New CSA Offering: Jacuterie charcuterie!
If you’re the kind of person who feels that meat is the ultimate snack, this news will make you very happy.
The CSA program at CFSBK now offers hand-made cured sausages made by Herondale farmer Jerry Peele’s son, Jack Peele.
Jack brought samples of his new charcuterie to the gym to try, and I just loved it. There were four varieties:
1. Finocchiona: a Tuscan variety flavored with fennel, garlic, and red wine. Jack’s was subtle and delicious.
2. Chorizo: the famous Spanish dried sausage, made with smoked paprika, garlic and a touch of ancho chile powder.
3. Alpine Cervelat: an original sausage inspired by the characteristic flavors of the Alps, including mustard seed, nutmeg, ginger and coriander.
4. Saucisson Sec (shown): My favorite! A French cured sausage flavored with nothing but salt, this sausage has an incredibly sweet and pure taste that kept me coming back for just one more taste… until half the log was gone.
Jack is also offering a soppressata. I didn’t get to taste a sample, but based on how wonderful the other sausages were, I can’t wait to try it.
If you’re interested in checking out Jacuterie, or signing up to join the Salami Club, hit the links.
Jack’s also got flavored bacons and other goodies in the works, so stay tuned.
My CSA box: A plan for the week
You’d be right to notice that this is a photo of *last week’s* Sol Flower Farm CSA box. That broccoli was fabulous, the heirloom tomatoes made my day, and I managed to keep the cilantro fresh for a week (!) by pulling off the dry leaves and storing them in a glass box with a snap-on lid. That’s a record for me with cilantro, which I’ve struggled to store for longer than a day in the past.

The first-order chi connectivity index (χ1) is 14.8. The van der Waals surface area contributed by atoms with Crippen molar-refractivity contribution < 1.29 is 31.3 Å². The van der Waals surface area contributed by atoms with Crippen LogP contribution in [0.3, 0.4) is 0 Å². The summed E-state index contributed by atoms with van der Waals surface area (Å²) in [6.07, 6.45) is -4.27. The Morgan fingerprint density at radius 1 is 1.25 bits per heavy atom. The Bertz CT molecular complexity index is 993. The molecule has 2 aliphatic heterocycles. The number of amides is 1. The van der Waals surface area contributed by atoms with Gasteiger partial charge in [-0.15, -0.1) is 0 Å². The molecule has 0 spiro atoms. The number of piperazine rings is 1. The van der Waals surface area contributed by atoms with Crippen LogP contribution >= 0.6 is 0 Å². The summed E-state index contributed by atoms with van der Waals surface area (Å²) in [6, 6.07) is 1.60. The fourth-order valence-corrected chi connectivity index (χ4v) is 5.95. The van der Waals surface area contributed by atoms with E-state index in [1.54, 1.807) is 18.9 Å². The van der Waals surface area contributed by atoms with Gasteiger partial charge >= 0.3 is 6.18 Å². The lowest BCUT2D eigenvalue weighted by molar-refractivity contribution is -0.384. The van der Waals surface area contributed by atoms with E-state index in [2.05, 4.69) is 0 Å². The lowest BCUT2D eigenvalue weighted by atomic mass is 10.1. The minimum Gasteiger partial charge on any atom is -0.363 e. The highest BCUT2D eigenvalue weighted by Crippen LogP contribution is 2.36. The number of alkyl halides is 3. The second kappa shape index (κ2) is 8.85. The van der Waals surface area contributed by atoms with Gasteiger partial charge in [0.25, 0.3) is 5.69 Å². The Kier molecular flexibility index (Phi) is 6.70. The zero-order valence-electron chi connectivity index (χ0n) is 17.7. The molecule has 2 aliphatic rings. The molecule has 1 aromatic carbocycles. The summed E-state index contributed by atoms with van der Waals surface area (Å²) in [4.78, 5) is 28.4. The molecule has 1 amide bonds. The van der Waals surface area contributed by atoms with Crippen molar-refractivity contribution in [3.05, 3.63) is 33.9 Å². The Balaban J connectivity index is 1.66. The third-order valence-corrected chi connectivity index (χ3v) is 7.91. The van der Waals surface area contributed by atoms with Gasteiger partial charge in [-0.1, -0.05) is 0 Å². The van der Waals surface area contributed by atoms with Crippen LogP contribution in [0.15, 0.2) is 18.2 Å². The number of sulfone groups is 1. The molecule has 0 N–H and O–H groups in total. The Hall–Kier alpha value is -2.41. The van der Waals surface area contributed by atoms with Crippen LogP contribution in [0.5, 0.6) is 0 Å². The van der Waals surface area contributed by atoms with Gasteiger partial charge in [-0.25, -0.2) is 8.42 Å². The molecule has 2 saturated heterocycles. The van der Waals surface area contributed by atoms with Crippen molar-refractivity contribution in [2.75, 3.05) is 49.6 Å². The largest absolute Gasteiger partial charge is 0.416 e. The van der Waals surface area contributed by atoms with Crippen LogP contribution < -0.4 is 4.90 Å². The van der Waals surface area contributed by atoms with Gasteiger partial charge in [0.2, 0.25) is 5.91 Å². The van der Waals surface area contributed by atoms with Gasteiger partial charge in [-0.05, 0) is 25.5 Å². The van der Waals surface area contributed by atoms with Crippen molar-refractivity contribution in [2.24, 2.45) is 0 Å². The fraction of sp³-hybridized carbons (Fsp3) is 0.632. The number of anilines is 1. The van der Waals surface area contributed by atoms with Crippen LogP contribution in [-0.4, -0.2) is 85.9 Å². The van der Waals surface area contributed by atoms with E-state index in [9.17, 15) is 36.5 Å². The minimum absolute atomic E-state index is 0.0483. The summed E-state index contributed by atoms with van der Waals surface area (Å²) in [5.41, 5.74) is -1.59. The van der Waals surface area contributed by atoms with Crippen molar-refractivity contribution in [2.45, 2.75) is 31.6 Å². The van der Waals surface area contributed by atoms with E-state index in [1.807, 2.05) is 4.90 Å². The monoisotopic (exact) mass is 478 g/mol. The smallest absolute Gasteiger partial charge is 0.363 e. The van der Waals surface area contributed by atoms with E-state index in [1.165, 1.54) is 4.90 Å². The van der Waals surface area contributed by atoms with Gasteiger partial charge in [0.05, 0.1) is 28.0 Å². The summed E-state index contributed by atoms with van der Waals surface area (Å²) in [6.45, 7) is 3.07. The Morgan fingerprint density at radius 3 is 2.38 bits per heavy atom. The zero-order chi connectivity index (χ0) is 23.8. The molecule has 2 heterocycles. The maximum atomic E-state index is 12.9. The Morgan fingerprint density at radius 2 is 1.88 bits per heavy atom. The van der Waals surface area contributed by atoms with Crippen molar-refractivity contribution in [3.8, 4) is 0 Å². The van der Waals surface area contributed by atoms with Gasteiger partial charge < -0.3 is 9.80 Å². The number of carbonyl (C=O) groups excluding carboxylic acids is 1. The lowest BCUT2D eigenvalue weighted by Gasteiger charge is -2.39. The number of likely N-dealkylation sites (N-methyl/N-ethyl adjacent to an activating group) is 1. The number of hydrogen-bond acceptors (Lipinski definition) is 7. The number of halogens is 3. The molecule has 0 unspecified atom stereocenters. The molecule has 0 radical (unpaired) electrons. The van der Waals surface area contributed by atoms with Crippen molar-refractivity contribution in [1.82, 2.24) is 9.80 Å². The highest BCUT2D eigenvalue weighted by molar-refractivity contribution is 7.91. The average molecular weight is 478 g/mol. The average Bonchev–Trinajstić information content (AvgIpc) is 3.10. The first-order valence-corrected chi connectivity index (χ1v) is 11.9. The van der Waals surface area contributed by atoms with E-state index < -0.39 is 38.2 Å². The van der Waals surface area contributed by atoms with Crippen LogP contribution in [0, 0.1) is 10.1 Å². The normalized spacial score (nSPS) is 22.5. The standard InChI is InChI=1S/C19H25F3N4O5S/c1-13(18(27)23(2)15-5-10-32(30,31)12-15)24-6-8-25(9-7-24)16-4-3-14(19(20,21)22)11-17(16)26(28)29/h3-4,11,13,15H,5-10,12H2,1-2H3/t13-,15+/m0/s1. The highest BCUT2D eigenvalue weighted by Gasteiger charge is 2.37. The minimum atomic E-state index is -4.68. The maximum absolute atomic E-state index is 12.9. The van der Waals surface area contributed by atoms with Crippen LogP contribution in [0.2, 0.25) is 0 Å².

But THIS week, my CFSBK friends, our box had a decidedly autumnal bent.That’s just fine with me; the weather has finally cooled off, I’m willing to turn my oven on, and I can’t get enough collards and winter squash.
Here’s my plan for the the vegetables in this week’s box.
Even though I didn’t eat them first until I was an adult, I love Southern-style collard greens, and most frequently prepare them this way.
What I’ll be making: Collard Greens with Red Onion and Bacon (calls for a bit of brown sugar; leave it out if you don’t eat sugar.)
You might also like:
If you eat legumes, try this lovely-looking Ham and Black-Eyed Peas with Collards soup.
For more quick-cooking options:
That head of greens many people assumed was lettuce is actually escarole, a hearty green related to endive and frisee.
I prefer to cook, or at least wilt, escarole, rather than eat it raw - mostly for texture rather than flavor reasons - but both raw and cooked recipes are common.
What I’ll be making:
Braised onions and escarole
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What I’ll be making:
Roasted acorn squash with chile vinaigrette This looks AMAZING.
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I confess I almost always do the exact same thing with my beets: wrap them individually in foil, roast them in a very hot oven until completely tender, then ten minutes out of the oven, run the unwrapped beets under running water, at which point the skins slide right off. Then, I slice them, dress with a little olive oil, vinegar, and salt, and use them in fall salads. Note that you should always dress beets while they’re still warm.
This time I’m considering making this balsamic and citrus dressing from Fine Cooking:
(Whisk everything together and dress warm beets. Enjoy.)